||An impressive variety of dynamic structures permeates the chromosphere above sunspots. Among the most intriguing are penumbral microjets (PMJs). They were first reported in 2007 in time series of Ca II H images observed with the Hinode satellite. PMJs appear as short-lived, bright, small, jet-like transients whose apparent rise speeds are of order 100 km/s. Since their discovery, many studies made significant progress in understanding PMJs by analyzing the distinctive imprints that these features leave in other spectral lines measured using space and ground-based observatories. The brightness, lifetime, and morphology of PMJs point to magnetic reconnections caused by the intricate magnetic field of the underlying photospheric penumbra as their driving mechanism. Furthermore, the progressive heating to transition region temperatures along PMJs revealed by IRIS observations, and the association of some PMJs with downflows in the photosphere found using Hinode data, were interpreted as hints of bi-directional flows produced by the reconnection process. However, an unambiguous confirmation of this scenario requires the clear detection of these magnetic reconnections, which represents a challenge by terms of observing requirements. Recent investigations have reported a discrepancy between their high apparent rise speeds and lower line-of-sight velocities that suggests PMJs may not be entirely related to mass motions induced by magnetic reconnections.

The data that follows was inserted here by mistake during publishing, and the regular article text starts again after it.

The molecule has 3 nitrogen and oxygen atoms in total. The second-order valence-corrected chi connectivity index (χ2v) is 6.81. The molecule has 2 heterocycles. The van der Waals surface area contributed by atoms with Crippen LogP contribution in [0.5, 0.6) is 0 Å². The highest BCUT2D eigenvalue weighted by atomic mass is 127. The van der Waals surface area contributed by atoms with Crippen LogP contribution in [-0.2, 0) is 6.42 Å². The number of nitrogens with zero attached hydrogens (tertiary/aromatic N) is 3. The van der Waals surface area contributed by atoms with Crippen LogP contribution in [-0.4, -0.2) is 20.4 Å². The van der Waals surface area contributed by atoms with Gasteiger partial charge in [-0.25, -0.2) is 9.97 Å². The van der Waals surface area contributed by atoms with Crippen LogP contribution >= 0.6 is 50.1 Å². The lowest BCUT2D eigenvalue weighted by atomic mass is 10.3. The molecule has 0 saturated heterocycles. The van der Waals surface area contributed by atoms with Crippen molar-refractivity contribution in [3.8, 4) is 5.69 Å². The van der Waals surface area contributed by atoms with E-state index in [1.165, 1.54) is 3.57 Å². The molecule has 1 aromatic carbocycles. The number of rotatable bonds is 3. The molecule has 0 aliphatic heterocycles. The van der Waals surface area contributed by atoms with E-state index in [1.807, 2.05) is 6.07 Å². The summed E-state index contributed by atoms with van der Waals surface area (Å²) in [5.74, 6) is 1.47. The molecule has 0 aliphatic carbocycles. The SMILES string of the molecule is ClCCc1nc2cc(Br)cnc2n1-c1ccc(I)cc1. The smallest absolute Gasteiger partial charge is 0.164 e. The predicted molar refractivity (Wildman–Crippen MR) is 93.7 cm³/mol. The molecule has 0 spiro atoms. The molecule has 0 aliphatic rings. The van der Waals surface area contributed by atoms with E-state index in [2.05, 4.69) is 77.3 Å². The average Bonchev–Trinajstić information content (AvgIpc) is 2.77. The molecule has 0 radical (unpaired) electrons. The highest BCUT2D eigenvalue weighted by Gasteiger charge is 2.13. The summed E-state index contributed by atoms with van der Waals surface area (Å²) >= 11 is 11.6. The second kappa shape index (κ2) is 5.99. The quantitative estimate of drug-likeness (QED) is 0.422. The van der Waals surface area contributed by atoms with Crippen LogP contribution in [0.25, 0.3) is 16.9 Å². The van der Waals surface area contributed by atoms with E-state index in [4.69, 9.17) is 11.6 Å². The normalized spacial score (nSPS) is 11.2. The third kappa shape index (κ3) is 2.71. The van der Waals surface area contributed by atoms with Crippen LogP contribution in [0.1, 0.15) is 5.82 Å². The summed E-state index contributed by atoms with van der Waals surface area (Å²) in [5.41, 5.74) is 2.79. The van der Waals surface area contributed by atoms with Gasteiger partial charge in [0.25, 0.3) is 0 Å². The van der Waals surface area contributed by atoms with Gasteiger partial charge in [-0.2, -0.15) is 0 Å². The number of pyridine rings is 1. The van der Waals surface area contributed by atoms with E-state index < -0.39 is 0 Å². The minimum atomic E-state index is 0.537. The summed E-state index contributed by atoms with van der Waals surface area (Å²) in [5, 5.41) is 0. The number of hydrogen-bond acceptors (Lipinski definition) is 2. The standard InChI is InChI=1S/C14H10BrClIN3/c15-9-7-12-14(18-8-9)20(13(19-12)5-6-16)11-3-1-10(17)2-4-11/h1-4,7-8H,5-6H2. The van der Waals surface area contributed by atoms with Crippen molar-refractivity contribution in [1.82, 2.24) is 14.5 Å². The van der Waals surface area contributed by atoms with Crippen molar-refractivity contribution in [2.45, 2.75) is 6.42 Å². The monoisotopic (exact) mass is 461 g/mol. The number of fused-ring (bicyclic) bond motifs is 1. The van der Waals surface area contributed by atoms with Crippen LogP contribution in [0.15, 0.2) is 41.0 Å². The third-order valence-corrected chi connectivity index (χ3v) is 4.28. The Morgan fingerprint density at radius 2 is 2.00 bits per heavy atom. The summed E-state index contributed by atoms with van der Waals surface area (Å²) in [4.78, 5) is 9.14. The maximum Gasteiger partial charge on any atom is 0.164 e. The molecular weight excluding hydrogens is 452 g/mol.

In this talk, I plan to review the current state of knowledge on PMJs, with emphasis on the observational studies that use IRIS and Hinode capabilities, as well as the CRISP and CHROMIS instruments at the SST.